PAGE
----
Fast food is not usually considered healthy, but small amounts following an intense workout can help endurance athletes recover, a new study shows.
A University of Montana study involved 11 male cyclists who completed high-intensity rides followed by a recovery period.
Immediately following each ride and again two hours later, researchers provided participants with either sports supplements or fast food, such as hamburgers, French fries, and hash browns.
The study found no significant differences in recovery when they ate fast food after a workout compared to when they ingested traditional sports supplements such as Gatorade or energy bars.
After analyzing muscle biopsies and blood samples, the researchers found no differences in either the body’s biological response to the different types of food or in the athlete’s performance during the subsequent trial.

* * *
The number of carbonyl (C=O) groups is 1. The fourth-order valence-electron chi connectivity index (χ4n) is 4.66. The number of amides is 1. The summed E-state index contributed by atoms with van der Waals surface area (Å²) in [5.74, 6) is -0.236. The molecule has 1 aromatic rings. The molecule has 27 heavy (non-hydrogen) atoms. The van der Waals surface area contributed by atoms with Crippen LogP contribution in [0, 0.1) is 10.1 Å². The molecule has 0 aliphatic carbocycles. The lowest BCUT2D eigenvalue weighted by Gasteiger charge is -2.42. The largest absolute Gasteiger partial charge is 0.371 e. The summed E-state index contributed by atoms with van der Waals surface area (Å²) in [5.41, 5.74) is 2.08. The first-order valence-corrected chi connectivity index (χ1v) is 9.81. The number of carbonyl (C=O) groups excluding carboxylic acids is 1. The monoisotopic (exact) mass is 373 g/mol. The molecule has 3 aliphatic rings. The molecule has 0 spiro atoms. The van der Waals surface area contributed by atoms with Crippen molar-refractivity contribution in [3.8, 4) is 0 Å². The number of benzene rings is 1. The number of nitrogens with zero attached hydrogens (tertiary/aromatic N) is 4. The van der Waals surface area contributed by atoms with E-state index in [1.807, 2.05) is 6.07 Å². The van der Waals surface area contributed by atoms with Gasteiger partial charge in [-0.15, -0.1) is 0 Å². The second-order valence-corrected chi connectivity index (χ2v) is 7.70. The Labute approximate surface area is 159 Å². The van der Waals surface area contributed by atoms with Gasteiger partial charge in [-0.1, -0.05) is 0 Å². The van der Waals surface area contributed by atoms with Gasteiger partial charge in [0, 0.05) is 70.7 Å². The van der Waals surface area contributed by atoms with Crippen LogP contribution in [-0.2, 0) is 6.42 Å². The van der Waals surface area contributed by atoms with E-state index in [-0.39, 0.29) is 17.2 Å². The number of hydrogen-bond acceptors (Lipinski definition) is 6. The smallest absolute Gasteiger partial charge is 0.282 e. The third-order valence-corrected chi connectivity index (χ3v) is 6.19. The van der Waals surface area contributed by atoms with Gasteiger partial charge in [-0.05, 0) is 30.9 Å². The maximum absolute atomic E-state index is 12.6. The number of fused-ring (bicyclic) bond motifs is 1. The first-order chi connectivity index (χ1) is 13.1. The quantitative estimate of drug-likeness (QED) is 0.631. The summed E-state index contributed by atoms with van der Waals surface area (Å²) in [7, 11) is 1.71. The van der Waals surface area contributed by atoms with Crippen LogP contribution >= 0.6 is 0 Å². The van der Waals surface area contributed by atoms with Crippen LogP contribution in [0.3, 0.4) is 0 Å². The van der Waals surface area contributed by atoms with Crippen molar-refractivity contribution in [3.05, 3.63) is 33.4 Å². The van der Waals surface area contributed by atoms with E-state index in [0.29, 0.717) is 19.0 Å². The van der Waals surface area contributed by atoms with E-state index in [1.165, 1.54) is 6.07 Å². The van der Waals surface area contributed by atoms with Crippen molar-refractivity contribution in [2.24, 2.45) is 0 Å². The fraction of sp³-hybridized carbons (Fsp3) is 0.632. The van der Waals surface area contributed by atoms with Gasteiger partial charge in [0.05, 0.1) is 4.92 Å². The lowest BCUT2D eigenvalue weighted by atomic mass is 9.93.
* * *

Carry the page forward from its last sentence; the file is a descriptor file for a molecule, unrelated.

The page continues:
"Our results show that eating fast food -- in the right amounts -- can provide the same potential for muscle glycogen as sports nutrition products that usually cost more," said Brent Ruby, director of the Montana Center for Work Physiology and Exercise Metabolism. The study is published in the International Journal of Sport Nutrition and Exercise Metabolism.
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